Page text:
Opinion #350 – 06/21/1974 (10-74)
adverse interetss, bank, conflict of interests, client consent, representation
Topic: Conflict of Interest
Digest: The factual situation determines whether it is proper for a lawyer who represents a bank for matters originating at a particular branch to represent a borrower from another branch of the same bank, even with the borrower’s informed consent.
Code: Canon 5; EC 5-14, 5-15, 5-17; DR 5-105(A) and (C)
May an attorney, who currently represents a bank for matters originating at a particular branch, represent a borrower in a transaction with another branch of the same bank, where the latter is independently represented?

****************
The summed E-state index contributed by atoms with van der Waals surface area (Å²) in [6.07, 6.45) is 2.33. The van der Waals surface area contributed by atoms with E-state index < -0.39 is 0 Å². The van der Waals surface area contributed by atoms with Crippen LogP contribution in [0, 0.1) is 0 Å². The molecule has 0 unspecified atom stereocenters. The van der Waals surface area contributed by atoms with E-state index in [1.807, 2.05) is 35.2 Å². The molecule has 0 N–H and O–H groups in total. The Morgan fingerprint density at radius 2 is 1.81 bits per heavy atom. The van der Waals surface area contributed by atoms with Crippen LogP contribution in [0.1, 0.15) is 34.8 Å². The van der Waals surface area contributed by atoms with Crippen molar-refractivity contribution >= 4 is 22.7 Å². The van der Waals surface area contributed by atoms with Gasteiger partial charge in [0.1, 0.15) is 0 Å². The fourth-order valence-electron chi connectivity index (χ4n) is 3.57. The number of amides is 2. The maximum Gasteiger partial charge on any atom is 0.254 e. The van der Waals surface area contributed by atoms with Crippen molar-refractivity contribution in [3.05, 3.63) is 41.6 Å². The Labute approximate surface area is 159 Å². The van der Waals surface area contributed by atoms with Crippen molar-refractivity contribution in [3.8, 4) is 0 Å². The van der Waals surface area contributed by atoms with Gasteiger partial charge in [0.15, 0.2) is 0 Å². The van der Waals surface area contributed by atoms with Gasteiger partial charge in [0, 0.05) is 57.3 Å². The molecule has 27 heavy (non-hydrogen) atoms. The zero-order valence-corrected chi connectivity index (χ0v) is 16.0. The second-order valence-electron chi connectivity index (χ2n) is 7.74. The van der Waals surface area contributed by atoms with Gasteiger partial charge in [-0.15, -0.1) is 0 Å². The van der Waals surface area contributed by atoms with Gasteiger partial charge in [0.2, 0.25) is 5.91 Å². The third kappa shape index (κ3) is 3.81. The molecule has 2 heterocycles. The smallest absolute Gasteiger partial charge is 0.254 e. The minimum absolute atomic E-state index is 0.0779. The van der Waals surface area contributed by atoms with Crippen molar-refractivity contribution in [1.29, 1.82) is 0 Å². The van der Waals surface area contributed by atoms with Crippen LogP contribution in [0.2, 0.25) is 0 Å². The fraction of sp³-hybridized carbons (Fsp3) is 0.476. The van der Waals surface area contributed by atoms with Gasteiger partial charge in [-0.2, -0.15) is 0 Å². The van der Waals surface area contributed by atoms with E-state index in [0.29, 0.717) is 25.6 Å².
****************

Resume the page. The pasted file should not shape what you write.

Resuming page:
DR 5-105(A) provides:”A lawyer shall decline proffered employment if the exercise of his independent professional judgment in behalf of a client will be or is likely to be adversely affected by the acceptance of the proffered employment, or if it would be likely to involve him in representing differing interests, except to the extent permitted under DR 5-105(C).” [The underlined portion is an amendment adopted by the American Bar Association effective March 1, 1974. The New York State Bar Association has not yet acted on this amendment. The adoption of the amendment would require no change in this opinion.]DR 5-105(C) provides:”In the situation covered by DR 5-105(A) and (B), a lawyer may represent multiple clients if it is obvious that can adequately represent the interest of each and if each consents to the representation after full disclosure of the possible effect of such representation on the exercise of his independent professional judgment on behalf of each.’In this particular instance the lawyer is not representing multiple clients in the same transaction, but the standard expressed by Canon 5, that a lawyer should exercise independent professional judgment on behalf of a client, governs, and the ECs and DRs thereunder are valid guides.It would be proper for the lawyer to represent the borrower with the borrower’s informed consent after full disclosure of the nature of the lawyer’s relationship with the bank, provided also that the lawyer can in his considered opinion satisfy himself that his exercise of independent professional judgment on behalf of the borrower will not be adversely affected by his relationship with the bank.The lawyer should be scrupulous in answering this question and any doubt should be resolved against the representation. EC 5-14. Cf. EC 5-15.The answer to the question will depend on the facts of each situation. EC 5-14, 5-17. Factors to be considered by the lawyer would include:a) The nature of the relationship with the bank. Casual representation of the other branch might dictate a different answer than if the representation is continuous and exclusive;b) The value of the retainer from the bank e.g. whether a substantial or minor source of the lawyer’s professional earnings;c) The nature of the service to be performed, e.g. whether considerable arms length negotiations will be called for, or merely insuring that terms previously agreed upon by the bank and borrower, which terms are not unduly burdensome to the borrower, are satisfied at the closing.For further guidance reference should be had to ABA Inf. 643 (1963), ABA lnf. 886 (1965), N.Y. State 8 (1965); N.Y. State 162 (1970), N.Y. State 191 (1971) and N.Y. State 303 (1973). See also, Drinker, Legal Ethics et seq. (1953).Since the lawyer would not be representing the bank in this transaction, its consent is not required unless the use of confidential information would be involved. The lawyer should, however, promptly advise the branch which is making the loan of his attorney-client relationships with the bank for other matters.Some members of the Committee dissent from this opinion insofar as it does not also require the consent of the bank.